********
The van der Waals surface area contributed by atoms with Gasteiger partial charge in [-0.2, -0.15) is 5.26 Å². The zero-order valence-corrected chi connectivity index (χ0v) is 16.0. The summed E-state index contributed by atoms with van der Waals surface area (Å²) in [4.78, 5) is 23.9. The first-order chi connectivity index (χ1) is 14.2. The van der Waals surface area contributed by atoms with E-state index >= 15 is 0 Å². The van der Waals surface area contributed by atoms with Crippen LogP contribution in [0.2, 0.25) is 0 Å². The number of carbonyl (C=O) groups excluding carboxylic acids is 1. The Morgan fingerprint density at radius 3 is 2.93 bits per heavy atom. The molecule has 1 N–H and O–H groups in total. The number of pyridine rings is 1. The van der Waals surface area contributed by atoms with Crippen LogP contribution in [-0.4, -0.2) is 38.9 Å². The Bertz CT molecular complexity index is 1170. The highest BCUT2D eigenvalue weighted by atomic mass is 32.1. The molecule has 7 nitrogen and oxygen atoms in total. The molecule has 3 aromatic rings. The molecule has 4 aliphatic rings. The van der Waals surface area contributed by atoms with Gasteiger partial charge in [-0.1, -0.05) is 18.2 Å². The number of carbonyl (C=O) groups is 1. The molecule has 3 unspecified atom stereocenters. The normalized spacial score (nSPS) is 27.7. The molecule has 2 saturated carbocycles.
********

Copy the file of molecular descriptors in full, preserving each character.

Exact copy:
The van der Waals surface area contributed by atoms with Gasteiger partial charge in [-0.2, -0.15) is 5.26 Å². The zero-order valence-corrected chi connectivity index (χ0v) is 16.0. The summed E-state index contributed by atoms with van der Waals surface area (Å²) in [4.78, 5) is 23.9. The first-order chi connectivity index (χ1) is 14.2. The van der Waals surface area contributed by atoms with E-state index >= 15 is 0 Å². The van der Waals surface area contributed by atoms with Crippen LogP contribution in [0.2, 0.25) is 0 Å². The number of carbonyl (C=O) groups excluding carboxylic acids is 1. The Morgan fingerprint density at radius 3 is 2.93 bits per heavy atom. The molecule has 1 N–H and O–H groups in total. The number of pyridine rings is 1. The van der Waals surface area contributed by atoms with Crippen LogP contribution in [-0.4, -0.2) is 38.9 Å². The Bertz CT molecular complexity index is 1170. The highest BCUT2D eigenvalue weighted by atomic mass is 32.1. The molecule has 7 nitrogen and oxygen atoms in total. The molecule has 3 aromatic rings. The molecule has 4 aliphatic rings. The van der Waals surface area contributed by atoms with Gasteiger partial charge in [-0.1, -0.05) is 18.2 Å². The number of carbonyl (C=O) groups is 1. The molecule has 3 unspecified atom stereocenters. The normalized spacial score (nSPS) is 27.7. The molecule has 2 saturated carbocycles.